Shari Thompson, Alison Fantini, Joan Tulp, Kim Slater and Marguerite Gualtieri are among the members of the Amagansett Village Improvement Society marking the 100th anniversary of the civic group.

The Amagansett Village Improvement Society held its first meeting on September 21, 1921, according to “Amagansett: Lore and Legend,” published by AVIS on the occasion of its 75th birthday in 1996. “The first officers were Miss Florence Eichhorn, president; Ms. Harry L. Hamlin, Vice-President; Mrs. John Mulford, Treasurer, and Mrs. George V. Schellinger, Secretary. “

The company stated as its objectives: “The improvement of roads, sidewalks, cemeteries, parks and green spaces in said Amagansett and the surrounding area, and for the improvement and advancement of the welfare and best interests of said Amagansett. village of Amagansett. “

On the occasion of its 100th anniversary, AVIS is demonstrating remarkable continuity. Today as then, the company is a committed group that cares deeply about its unpretentious hamlet and wishes to preserve its inimitable charm and beauty.

The group maintains the hamlet’s triangles, planters, benches, trees, flag pole and flower boxes and lines the main street with flags on appropriate holidays. Partnering with the Amagansett Fire Department, the company decorates the tree on the green for Christmas, sends Santa and Mrs. Claus to meet the kids, and hosts Christmas carols up and down Main Street.

The company provides scholarships to students in the hamlet and offers free tennis lessons to children and adults at the John Day Jackson Memorial courts on Main Street and Atlantic Avenue. Recently, the group cleaned up the Long Island Rail Road station and celebrated the start of summer with ice cream at Miss Amelia’s cottage.

“We continue to do what we do,” said Joan Tulp, co-president of the company, a member of its board of directors for more than 50 years and unofficial mayor of the hamlet last week. In June, AVIS honored Ms. Tulp by dedicating a tree and plaque to her on the tennis courts. She is “the heart of this hamlet,” said Cathy Peacock, its co-chair, at the dedication. “She loves Amagansett and she never wanted that to change.

“Of all the boards I’ve ever been on, this is the best,” said Ms Tulp, meeting with other members last week at the Amagansett Beach Association, where parking is reserved for her. car (GANSETT license plate, of course).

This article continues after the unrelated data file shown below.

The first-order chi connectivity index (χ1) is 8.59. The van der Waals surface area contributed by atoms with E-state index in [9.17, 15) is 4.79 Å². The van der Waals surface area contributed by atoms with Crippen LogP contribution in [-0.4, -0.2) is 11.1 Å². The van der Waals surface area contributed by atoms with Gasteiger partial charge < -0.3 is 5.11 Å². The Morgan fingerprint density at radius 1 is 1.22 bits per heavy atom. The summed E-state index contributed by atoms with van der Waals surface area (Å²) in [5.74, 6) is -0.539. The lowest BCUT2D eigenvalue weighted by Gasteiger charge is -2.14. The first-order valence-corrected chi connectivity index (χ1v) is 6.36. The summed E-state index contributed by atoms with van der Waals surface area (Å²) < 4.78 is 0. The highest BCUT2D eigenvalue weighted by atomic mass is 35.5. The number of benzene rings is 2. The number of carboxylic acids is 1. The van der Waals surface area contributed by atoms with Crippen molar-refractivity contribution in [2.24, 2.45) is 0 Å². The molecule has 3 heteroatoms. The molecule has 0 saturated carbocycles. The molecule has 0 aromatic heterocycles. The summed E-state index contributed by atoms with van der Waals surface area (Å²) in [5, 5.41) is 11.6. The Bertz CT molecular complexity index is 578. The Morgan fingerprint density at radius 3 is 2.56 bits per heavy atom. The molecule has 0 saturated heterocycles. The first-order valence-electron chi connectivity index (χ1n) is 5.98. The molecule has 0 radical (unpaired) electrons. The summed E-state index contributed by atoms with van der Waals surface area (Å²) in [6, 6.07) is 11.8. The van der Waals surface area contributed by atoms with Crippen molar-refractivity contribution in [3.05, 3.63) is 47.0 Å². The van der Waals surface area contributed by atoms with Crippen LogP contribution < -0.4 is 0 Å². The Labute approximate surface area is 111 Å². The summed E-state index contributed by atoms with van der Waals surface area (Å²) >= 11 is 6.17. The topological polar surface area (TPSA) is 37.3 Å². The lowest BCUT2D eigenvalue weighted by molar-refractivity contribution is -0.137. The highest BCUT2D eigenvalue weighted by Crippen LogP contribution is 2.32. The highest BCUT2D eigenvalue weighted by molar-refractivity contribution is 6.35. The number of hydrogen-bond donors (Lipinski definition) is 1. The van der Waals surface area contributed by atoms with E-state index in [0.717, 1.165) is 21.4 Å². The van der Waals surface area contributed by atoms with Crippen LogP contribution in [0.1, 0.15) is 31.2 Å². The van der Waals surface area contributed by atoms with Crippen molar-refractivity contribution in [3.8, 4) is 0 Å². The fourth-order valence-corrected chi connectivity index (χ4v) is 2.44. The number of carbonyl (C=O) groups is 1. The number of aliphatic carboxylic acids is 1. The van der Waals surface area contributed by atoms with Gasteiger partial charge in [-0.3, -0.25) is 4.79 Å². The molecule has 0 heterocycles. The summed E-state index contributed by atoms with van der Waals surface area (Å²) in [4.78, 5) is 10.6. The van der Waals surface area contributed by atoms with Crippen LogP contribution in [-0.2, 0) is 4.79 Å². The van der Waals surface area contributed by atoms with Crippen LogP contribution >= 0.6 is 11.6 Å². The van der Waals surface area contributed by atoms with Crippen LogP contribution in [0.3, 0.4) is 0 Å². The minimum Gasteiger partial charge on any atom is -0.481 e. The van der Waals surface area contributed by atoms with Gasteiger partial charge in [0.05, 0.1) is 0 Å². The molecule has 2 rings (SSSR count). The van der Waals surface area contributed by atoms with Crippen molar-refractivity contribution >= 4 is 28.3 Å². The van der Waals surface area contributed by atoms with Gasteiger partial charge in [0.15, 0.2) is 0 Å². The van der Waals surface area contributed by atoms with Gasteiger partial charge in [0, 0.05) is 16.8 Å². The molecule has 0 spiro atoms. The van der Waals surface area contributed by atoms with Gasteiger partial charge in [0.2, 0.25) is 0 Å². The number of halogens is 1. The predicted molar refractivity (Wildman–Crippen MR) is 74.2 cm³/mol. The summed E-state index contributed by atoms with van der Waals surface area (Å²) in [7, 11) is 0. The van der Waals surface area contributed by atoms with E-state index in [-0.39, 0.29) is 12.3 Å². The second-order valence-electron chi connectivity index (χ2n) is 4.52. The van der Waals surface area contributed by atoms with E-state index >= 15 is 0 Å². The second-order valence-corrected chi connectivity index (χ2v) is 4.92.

“We have never stopped doing what we do,” said Michael Cinque, “be it the trees, the main street, the tennis, the flags, the planters.” Christmas tree lighting, he said, “is a really cool thing that gets everyone in the holiday spirit. It has always been our thing. nice community thing. “

Miss Amelia’s Cottage, Amagansett Lifeguard and Coast Guard Station, Miankoma Hall and Amagansett Library are among the buildings that stood in 1921 and 100 years later still stand, noted Hugh King, historian and Town Crier of East Hampton Town. Many more remain, reused, on Main Street, a testament, he said, of the continuity represented by AVIS.

The company was formally incorporated in 1937, and its goals and objectives were broadened to include “the preservation of historic objects, the collection and dissemination of information regarding ancient history,” according to “Amagansett: Lore and Legend”.

“The statutes and constitution were again amended in 1948 to give men full membership. In her 50 years as a director, Ms. Tulp said, there has always been at least one man on the board. (Robert Hillman, she thinks, was the first.)

The group “helped get the area in front of the village’s commercial establishments made; sidewalks laid; underground power lines laid along Bluff Road; Long Island Rail station painted. Road. And to develop its grounds, ”adds the book.

At about seven years in office, “I think I’m one of the new members,” said Victor Gelb, the company’s treasurer, who, along with his wife, Cam, owns 434 on Main bed and breakfast. “We wanted to join because we were new to the community, and it seemed like a great way to get to know people and get involved. I think what we are doing for the hamlet is very important. Amagansett is lined with our trees, and we maintain and replace them when needed. “

The Deborah Light Triangle, the Abrams Landing Triangle and the Howard Purcell Triangle, designed by Charlie Whitmore and Sons, and the Joseph Hren Triangle designed by Groundworks at Hrens in East Hampton, “are beautiful and add to the visual presence in the hamlet,” Mr Gelb said.

The Bayberry is also generous to meet the landscaping needs of the hamlet. “They love Amagansett like we do,” Ms. Tulp said. “They are ready to help us in any way they can.”

The Covid-19 pandemic made it impossible to hold the annual Summer Splash party and the company’s fundraising this year (“Definitely next year,” Ms Tulp said), but the company managed nonetheless, in part thanks to Lyle’s sale in 2020 Greenfield’s 1960 Nash Metropolitan Convertible, which graced the lawn outside Amber Waves, the hamlet’s farmer’s market, for some time. The Amagansett resident donated the proceeds to AVIS.

Residents interested in joining the society can visit keepamagansettbeautiful.com. “We are very happy and proud of what we are doing,” Ms. Tulp said.


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